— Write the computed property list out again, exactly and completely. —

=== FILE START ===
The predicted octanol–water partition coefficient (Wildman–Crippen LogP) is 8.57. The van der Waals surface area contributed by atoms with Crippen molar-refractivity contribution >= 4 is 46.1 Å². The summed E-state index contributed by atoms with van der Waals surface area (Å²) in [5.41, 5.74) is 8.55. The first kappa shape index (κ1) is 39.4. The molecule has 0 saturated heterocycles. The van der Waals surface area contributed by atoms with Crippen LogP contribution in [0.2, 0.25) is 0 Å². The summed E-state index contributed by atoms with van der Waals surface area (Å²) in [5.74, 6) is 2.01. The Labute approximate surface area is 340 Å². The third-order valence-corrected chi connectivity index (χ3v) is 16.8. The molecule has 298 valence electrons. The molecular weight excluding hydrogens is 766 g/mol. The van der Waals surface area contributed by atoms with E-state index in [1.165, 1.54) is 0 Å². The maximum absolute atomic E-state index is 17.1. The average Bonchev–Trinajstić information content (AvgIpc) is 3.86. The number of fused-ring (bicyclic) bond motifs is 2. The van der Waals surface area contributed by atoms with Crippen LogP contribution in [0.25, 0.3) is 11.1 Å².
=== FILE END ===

The predicted octanol–water partition coefficient (Wildman–Crippen LogP) is 8.57. The van der Waals surface area contributed by atoms with Crippen molar-refractivity contribution >= 4 is 46.1 Å². The summed E-state index contributed by atoms with van der Waals surface area (Å²) in [5.41, 5.74) is 8.55. The first kappa shape index (κ1) is 39.4. The molecule has 0 saturated heterocycles. The van der Waals surface area contributed by atoms with Crippen LogP contribution in [0.2, 0.25) is 0 Å². The summed E-state index contributed by atoms with van der Waals surface area (Å²) in [5.74, 6) is 2.01. The Labute approximate surface area is 340 Å². The third-order valence-corrected chi connectivity index (χ3v) is 16.8. The molecule has 298 valence electrons. The molecular weight excluding hydrogens is 766 g/mol. The van der Waals surface area contributed by atoms with E-state index in [1.165, 1.54) is 0 Å². The maximum absolute atomic E-state index is 17.1. The average Bonchev–Trinajstić information content (AvgIpc) is 3.86. The number of fused-ring (bicyclic) bond motifs is 2. The van der Waals surface area contributed by atoms with Crippen LogP contribution in [0.25, 0.3) is 11.1 Å².